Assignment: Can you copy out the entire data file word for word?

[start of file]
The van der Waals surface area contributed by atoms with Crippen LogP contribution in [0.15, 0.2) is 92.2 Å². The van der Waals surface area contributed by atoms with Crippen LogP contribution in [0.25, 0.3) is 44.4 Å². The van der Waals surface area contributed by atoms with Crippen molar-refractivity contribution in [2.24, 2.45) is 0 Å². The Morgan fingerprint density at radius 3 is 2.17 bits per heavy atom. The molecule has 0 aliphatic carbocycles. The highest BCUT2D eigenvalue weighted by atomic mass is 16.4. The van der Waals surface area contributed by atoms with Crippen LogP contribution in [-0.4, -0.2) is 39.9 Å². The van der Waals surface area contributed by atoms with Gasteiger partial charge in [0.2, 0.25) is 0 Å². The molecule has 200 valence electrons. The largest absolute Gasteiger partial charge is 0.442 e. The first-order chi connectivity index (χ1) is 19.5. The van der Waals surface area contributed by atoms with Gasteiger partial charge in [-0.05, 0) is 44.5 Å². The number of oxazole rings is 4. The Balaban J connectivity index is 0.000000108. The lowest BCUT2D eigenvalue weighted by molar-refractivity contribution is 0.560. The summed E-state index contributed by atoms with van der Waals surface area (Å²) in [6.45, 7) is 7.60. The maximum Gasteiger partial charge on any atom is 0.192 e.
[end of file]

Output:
The van der Waals surface area contributed by atoms with Crippen LogP contribution in [0.15, 0.2) is 92.2 Å². The van der Waals surface area contributed by atoms with Crippen LogP contribution in [0.25, 0.3) is 44.4 Å². The van der Waals surface area contributed by atoms with Crippen molar-refractivity contribution in [2.24, 2.45) is 0 Å². The Morgan fingerprint density at radius 3 is 2.17 bits per heavy atom. The molecule has 0 aliphatic carbocycles. The highest BCUT2D eigenvalue weighted by atomic mass is 16.4. The van der Waals surface area contributed by atoms with Crippen LogP contribution in [-0.4, -0.2) is 39.9 Å². The van der Waals surface area contributed by atoms with Gasteiger partial charge in [0.2, 0.25) is 0 Å². The molecule has 200 valence electrons. The largest absolute Gasteiger partial charge is 0.442 e. The first-order chi connectivity index (χ1) is 19.5. The van der Waals surface area contributed by atoms with Gasteiger partial charge in [-0.05, 0) is 44.5 Å². The number of oxazole rings is 4. The Balaban J connectivity index is 0.000000108. The lowest BCUT2D eigenvalue weighted by molar-refractivity contribution is 0.560. The summed E-state index contributed by atoms with van der Waals surface area (Å²) in [6.45, 7) is 7.60. The maximum Gasteiger partial charge on any atom is 0.192 e.